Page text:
As to the method we use to measure the distance, we can assume that star A is a pulsar, and we measuring it's frequency. We record the frequency from time when the pulsar is away from the Sun and wait until the pulsar passes near the Sun (as we see it from Earth; actual pulsar is in another galaxy). If frequency changes then proximity to the Sun did affect the measured distance.

    Thank you.
     
  5. Apr 22, 2013 #4

    PeterDonis

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    No, we can't, because it violates the laws of physics. You can't imagine a thought experiment that violates the laws of physics. Or, rather, you can, but then there's no point in asking what the laws of physics say about what happens.

    Yes, this is a better scenario. The answer is that D1 will be larger than D, if we use "radar distance" as the method of measurement, i.e., measure the round-trip travel time and use the formula I gave in my last post. (We probably want to use something closer than a pulsar for this method; Solar System measurements have been made using signals bounced off other planets. See here.)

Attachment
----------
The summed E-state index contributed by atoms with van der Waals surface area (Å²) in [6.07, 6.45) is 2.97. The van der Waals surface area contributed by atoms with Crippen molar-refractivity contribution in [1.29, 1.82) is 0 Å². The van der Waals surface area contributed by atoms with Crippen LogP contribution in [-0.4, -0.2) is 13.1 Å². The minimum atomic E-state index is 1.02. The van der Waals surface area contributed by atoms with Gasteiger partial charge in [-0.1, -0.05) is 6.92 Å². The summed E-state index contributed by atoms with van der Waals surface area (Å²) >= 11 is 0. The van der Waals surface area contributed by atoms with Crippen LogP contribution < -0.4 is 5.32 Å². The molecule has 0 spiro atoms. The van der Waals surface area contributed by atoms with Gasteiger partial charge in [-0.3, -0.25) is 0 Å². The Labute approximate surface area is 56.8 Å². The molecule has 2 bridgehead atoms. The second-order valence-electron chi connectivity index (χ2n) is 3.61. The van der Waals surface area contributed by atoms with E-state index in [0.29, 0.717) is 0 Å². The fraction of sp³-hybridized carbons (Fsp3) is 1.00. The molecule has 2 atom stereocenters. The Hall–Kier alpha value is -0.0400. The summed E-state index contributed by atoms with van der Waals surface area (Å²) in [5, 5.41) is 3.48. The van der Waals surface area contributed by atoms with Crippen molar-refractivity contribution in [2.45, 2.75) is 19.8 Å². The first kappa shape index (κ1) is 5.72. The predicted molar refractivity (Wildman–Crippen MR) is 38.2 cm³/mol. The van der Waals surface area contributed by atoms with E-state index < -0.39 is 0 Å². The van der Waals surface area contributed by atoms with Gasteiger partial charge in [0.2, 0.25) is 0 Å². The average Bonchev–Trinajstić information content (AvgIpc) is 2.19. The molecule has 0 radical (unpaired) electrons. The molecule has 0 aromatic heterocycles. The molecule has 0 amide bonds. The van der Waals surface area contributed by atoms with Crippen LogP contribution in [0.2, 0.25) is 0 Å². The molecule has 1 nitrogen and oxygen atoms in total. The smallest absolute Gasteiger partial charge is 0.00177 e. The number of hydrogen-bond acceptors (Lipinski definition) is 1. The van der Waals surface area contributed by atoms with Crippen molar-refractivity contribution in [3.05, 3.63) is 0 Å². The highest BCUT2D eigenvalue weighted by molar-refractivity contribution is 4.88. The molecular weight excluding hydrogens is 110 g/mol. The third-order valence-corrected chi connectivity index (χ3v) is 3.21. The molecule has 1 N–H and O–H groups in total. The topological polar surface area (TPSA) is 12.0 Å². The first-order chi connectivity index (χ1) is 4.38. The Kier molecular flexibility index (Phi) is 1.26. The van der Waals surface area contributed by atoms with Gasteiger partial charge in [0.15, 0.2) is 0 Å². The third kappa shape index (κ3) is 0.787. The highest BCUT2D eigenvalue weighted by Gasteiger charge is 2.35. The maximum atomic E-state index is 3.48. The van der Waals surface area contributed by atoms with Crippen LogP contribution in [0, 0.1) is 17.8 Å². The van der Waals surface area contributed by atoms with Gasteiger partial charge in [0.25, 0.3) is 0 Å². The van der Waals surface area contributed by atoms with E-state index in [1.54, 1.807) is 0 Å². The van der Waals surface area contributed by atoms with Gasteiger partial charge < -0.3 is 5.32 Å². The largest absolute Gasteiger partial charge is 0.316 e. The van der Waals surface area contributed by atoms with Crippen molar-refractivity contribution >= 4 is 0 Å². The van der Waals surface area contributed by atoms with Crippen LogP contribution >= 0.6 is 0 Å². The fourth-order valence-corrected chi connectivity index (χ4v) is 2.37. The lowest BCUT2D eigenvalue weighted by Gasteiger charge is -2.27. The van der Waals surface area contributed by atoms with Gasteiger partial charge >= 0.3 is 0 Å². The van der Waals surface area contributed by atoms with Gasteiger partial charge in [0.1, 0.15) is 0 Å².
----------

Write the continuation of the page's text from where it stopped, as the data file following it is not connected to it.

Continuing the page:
Huh? How do you figure that?

    First of all, it doesn't work: GR predicts that the pulsar frequency will be the same for both measurements.

    Second, what does the frequency have to do with distance? I understand how one would measure distance by using round-trip light travel time; but how would one measure distance using frequency of the signal?
     
  6. Apr 22, 2013 #5

    Bill_K

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    Doppler shift as the distance changes?
     
  7. Apr 22, 2013 #6

    PeterDonis